No Rest for the Weary: A Raisin in the Sun Brings Denzel Washington Back to Broadway
In his review for the New York Times, Ben Brantly notes that ". . .a drama often presented as something monumental, to be approached with awe and piety, becomes refreshingly accessible." He goes on to address the much-discussed issue of the age of Denzel Washington, who at 59 takes on the role of the (as written) 34 year old Walter Lee Younger:
. . .as this production of "Raisin” makes clearer than any I’ve seen before, Walter inhabits a world that ages men like him fast.
. . .Yet Mr. Washington’s more laid-back approach has a persuasive emotional logic, and it adds a different kind of suspense to “Raisin.” As the play tells its familiar story of the Youngers’ attempts to leave the South Side for the suburbs, with the life insurance money left by Lena’s husband, we’re less worried that Walter is going to erupt into violence than sink into stasis, dragging his family down with him.
This interpretation makes Walter less the coiled center of “Raisin” than usual, and I think it helps justify the return of Mr. Leon — who also directed the 2004 revival — to a much-performed play after only a decade.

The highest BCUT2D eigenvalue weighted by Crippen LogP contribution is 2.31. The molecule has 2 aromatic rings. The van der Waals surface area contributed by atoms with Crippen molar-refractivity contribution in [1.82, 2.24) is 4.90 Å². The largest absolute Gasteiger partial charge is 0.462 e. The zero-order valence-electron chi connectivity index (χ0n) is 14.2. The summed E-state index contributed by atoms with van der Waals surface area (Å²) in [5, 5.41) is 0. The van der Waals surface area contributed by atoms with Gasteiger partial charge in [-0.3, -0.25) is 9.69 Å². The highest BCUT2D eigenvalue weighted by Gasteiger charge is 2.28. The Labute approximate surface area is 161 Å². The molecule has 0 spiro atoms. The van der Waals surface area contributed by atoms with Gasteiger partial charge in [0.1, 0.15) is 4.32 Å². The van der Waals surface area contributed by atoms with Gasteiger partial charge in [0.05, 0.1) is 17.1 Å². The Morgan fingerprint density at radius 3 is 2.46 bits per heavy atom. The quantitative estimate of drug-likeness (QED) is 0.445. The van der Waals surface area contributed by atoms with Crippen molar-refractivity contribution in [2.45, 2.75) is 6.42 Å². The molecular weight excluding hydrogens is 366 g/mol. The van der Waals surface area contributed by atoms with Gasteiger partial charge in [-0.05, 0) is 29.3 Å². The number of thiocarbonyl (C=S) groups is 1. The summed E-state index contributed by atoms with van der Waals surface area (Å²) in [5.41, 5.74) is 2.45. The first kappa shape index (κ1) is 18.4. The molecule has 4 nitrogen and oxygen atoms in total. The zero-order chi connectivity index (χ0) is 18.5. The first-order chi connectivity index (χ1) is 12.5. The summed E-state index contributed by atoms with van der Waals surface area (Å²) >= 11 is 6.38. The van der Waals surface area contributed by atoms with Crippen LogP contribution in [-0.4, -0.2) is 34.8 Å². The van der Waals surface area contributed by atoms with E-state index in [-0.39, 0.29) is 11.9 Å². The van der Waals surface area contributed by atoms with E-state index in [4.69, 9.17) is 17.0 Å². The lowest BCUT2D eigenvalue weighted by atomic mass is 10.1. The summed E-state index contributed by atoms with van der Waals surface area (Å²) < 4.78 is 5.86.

See the entire review here.
The Broadway revival of Lorraine Hansberry’s A Raisin in the Sun opened on April 3 at the Barrymore Theater. Directed by Kenny Leon, the show will play a limited engagement through June 15. Joining two-time Oscar and Tony winner Denzel Washington in the cast are LaTanya Richardson Jackson (Mama), Oscar nominee Sophie Okonedo (Ruth), Tony winner Anika Noni Rose (Beneatha), Tony nominee Stephen McKinley Henderson (Bobo), David Cromer (Karl Linder), Jason Dirden (George Murchison), Sean Patrick Thomas (Asagai), and Bryce Clyde Jenkins (Travis).
Originally produced in 1959, Lorraine Hansberry’s A Raisin in the Sun was the first play written by an African American woman to be produced on Broadway, where it won the New York Drama Critics’ Circle Award for Best Play.